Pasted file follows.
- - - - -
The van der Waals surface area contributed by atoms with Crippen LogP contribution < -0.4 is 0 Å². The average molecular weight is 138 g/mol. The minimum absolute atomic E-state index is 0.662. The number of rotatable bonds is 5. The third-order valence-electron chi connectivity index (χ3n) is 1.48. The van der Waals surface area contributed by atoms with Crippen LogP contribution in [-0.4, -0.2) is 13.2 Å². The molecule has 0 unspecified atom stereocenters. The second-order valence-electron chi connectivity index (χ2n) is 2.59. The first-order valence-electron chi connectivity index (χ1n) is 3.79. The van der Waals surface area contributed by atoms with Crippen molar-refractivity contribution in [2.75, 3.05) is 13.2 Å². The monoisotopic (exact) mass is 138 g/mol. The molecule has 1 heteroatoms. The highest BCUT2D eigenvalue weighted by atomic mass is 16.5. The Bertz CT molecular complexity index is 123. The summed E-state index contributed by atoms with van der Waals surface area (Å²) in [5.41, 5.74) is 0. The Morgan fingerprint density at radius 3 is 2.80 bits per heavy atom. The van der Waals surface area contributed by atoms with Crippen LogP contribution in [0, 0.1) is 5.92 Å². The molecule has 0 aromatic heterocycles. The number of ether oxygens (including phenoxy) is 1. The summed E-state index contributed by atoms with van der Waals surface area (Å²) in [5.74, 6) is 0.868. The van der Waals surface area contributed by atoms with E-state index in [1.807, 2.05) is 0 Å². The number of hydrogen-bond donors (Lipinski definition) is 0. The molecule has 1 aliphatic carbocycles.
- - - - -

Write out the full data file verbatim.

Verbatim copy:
The van der Waals surface area contributed by atoms with Crippen LogP contribution < -0.4 is 0 Å². The average molecular weight is 138 g/mol. The minimum absolute atomic E-state index is 0.662. The number of rotatable bonds is 5. The third-order valence-electron chi connectivity index (χ3n) is 1.48. The van der Waals surface area contributed by atoms with Crippen LogP contribution in [-0.4, -0.2) is 13.2 Å². The molecule has 0 unspecified atom stereocenters. The second-order valence-electron chi connectivity index (χ2n) is 2.59. The first-order valence-electron chi connectivity index (χ1n) is 3.79. The van der Waals surface area contributed by atoms with Crippen molar-refractivity contribution in [2.75, 3.05) is 13.2 Å². The monoisotopic (exact) mass is 138 g/mol. The molecule has 1 heteroatoms. The highest BCUT2D eigenvalue weighted by atomic mass is 16.5. The Bertz CT molecular complexity index is 123. The summed E-state index contributed by atoms with van der Waals surface area (Å²) in [5.41, 5.74) is 0. The Morgan fingerprint density at radius 3 is 2.80 bits per heavy atom. The van der Waals surface area contributed by atoms with Crippen LogP contribution in [0, 0.1) is 5.92 Å². The molecule has 0 aromatic heterocycles. The number of ether oxygens (including phenoxy) is 1. The summed E-state index contributed by atoms with van der Waals surface area (Å²) in [5.74, 6) is 0.868. The van der Waals surface area contributed by atoms with E-state index in [1.807, 2.05) is 0 Å². The number of hydrogen-bond donors (Lipinski definition) is 0. The molecule has 1 aliphatic carbocycles.